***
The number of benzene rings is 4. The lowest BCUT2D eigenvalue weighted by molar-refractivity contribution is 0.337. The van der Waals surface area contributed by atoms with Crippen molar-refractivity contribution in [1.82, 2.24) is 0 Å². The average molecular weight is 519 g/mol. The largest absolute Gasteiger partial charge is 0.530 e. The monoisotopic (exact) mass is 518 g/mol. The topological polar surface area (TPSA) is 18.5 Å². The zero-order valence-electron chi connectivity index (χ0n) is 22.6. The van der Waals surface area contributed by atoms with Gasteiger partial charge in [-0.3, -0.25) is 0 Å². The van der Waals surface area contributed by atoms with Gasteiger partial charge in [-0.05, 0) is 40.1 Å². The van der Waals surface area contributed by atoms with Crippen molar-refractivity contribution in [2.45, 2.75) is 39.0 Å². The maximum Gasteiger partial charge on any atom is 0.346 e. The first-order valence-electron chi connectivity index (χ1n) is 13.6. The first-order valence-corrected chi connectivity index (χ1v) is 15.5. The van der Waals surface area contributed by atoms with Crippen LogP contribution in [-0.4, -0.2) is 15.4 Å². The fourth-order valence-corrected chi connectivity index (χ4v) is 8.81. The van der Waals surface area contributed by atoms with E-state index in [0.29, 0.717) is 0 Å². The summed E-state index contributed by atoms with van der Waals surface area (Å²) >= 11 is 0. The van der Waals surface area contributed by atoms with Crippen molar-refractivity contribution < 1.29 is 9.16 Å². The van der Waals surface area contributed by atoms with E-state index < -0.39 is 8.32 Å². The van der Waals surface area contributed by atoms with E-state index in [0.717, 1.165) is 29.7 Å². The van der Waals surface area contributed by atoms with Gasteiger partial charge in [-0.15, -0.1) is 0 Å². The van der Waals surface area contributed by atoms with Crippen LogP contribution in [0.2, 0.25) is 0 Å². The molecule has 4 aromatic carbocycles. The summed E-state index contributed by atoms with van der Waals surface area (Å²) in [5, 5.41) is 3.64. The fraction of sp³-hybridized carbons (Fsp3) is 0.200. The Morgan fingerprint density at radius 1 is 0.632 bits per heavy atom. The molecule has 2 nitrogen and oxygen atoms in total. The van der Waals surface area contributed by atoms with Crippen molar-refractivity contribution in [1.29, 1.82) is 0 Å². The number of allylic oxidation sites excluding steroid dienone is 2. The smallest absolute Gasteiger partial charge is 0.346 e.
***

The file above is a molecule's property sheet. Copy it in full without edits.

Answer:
The number of benzene rings is 4. The lowest BCUT2D eigenvalue weighted by molar-refractivity contribution is 0.337. The van der Waals surface area contributed by atoms with Crippen molar-refractivity contribution in [1.82, 2.24) is 0 Å². The average molecular weight is 519 g/mol. The largest absolute Gasteiger partial charge is 0.530 e. The monoisotopic (exact) mass is 518 g/mol. The topological polar surface area (TPSA) is 18.5 Å². The zero-order valence-electron chi connectivity index (χ0n) is 22.6. The van der Waals surface area contributed by atoms with Gasteiger partial charge in [-0.3, -0.25) is 0 Å². The van der Waals surface area contributed by atoms with Gasteiger partial charge in [-0.05, 0) is 40.1 Å². The van der Waals surface area contributed by atoms with Crippen molar-refractivity contribution in [2.45, 2.75) is 39.0 Å². The maximum Gasteiger partial charge on any atom is 0.346 e. The first-order valence-electron chi connectivity index (χ1n) is 13.6. The first-order valence-corrected chi connectivity index (χ1v) is 15.5. The van der Waals surface area contributed by atoms with Crippen LogP contribution in [-0.4, -0.2) is 15.4 Å². The fourth-order valence-corrected chi connectivity index (χ4v) is 8.81. The van der Waals surface area contributed by atoms with E-state index in [0.29, 0.717) is 0 Å². The summed E-state index contributed by atoms with van der Waals surface area (Å²) >= 11 is 0. The van der Waals surface area contributed by atoms with Crippen molar-refractivity contribution < 1.29 is 9.16 Å². The van der Waals surface area contributed by atoms with E-state index < -0.39 is 8.32 Å². The van der Waals surface area contributed by atoms with E-state index in [0.717, 1.165) is 29.7 Å². The van der Waals surface area contributed by atoms with Gasteiger partial charge in [-0.15, -0.1) is 0 Å². The van der Waals surface area contributed by atoms with Crippen LogP contribution in [0.2, 0.25) is 0 Å². The molecule has 4 aromatic carbocycles. The summed E-state index contributed by atoms with van der Waals surface area (Å²) in [5, 5.41) is 3.64. The fraction of sp³-hybridized carbons (Fsp3) is 0.200. The Morgan fingerprint density at radius 1 is 0.632 bits per heavy atom. The molecule has 2 nitrogen and oxygen atoms in total. The van der Waals surface area contributed by atoms with Crippen molar-refractivity contribution in [1.29, 1.82) is 0 Å². The number of allylic oxidation sites excluding steroid dienone is 2. The smallest absolute Gasteiger partial charge is 0.346 e.